Speakers rattling, lights flashing, frontmen strutting, eardrums bleeding. What with all the sound and fury, rock music isn't for everyone.
However, few other musical genres have the distinction of being both entertainment and a general expression of approval. International rugby doesn't 'indie', cinnamon doesn't 'punk', and eating takeaway food in bed doesn't 'garage' – these things rock.
And nothing rocks quite like rock itself.
Digital Chocolate has chosen to recognise this fact with Rock City Empire, its follow up to the much-lauded Night Club Empire. More costume change than sequel, Rock City Empire combines the micro-managerial tweaking of The Sims with the colourful exuberance of Bust-a-Move, and challenges you to transform a drab street into a throbbing clubland in just a hundred days.
You start with ownership of a dive called 'The Snake Pit.' Although a few revelers inexplicably populate the small dancefloor, the stage is bare and the surroundings are bleak. Armed with a small budget, you have the option to deck the venue with lights, expand the floor, distribute posters, employ a go-go dancer, and make a catalogue of other small improvements.
More importantly, you can hire one of four bands to play onstage, performing either '80s rock, punk, rockabilly, or new metal. The ever-changing makeup of the audience, whose tastes are indicated by the clothes they wear, lets you know which of these bands to set strumming.
Of course, the music is significant and Rock City Empire puts in a fair performance. Each of the four bands has its own cheerful tune, and while each of them is passable and appropriate to its genre, all are perfectly dispensable when the need for silence arises.
As the money starts rolling in, your world begins to open up. You can buy bigger equipment, hold glitzy events, and deploy flash stage effects so that when the hundredth day comes, Rock City is a thriving, strobing, pulsating Mecca.
In real terms, these 100 days represent about an hour of solid play, or a few days of fleeting bus-stop forays. Your success is measured by fame points, and although you are free to keep playing once you reach the end of your time, your score is fixed.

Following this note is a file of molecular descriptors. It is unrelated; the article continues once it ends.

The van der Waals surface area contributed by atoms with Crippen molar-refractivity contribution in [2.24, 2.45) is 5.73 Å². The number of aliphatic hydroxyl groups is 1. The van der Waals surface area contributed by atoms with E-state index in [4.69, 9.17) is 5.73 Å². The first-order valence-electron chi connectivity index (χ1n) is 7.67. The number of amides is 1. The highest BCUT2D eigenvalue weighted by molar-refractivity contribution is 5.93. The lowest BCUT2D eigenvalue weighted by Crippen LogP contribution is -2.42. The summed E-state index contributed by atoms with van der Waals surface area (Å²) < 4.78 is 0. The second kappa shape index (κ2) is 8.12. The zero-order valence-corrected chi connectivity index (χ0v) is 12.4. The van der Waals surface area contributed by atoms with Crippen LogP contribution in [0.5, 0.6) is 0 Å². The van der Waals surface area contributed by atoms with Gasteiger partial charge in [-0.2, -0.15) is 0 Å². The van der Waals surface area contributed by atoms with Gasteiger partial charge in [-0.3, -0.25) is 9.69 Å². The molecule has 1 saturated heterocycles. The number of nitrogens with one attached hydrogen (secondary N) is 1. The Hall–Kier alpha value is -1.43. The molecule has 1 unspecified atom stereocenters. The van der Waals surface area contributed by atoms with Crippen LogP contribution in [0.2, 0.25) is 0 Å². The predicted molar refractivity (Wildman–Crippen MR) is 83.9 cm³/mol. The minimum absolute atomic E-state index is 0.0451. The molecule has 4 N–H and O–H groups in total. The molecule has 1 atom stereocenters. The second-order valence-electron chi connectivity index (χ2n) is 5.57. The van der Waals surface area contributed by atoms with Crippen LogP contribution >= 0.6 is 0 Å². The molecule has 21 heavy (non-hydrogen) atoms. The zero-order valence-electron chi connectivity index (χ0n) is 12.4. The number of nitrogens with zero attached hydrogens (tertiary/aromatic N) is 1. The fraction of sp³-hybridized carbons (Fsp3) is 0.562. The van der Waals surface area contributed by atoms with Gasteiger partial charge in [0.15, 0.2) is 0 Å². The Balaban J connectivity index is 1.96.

Starting again, meanwhile, enables you to challenge the ghost of your own best performance for the greatest number of fame points, and this is a surprisingly credible incentive to replay.
Fame points are the backbone of the game. Not only do they allow you to measure your success, but reaching a few benchmark numbers unlocks new equipment, events, and other venues.
With fame points come the winding queues, the moshing partygoers, the swivelling lightshows, and the opportunity to break into hugely profitable guitar solos, which demand a mention.
Taking a now-familiar dance game format, the object of these solos is to hit a sequence of notes on a scrolling fretboard. The occasional opportunity to play a solo, signalled by the filling of an energy bar, provides a welcome break from the hands-off isometrics of the management, and inexplicably injects vast sums of money into your coffers.
To be strict, in fact, the giddy bounty this subgame yields represents a failure of balance, cleaving the game into a pre-solo era, characterised by prudence and deft decision-making, and a post-solo era in which money is never an object and victory is, frankly, too easy.
It is this kind of bum note that keeps Rock City Empire from the A-list of serious management sims, but it doesn't detract from the joy of the game's more successful elements.
The fast pace, the variety, and the visible impact of your decisions in the increasingly lively Rock City all more than make up for any economic implausibility.
It may not be deep, but Rock City Empire is fun, addictive, and it even – just about – rocks.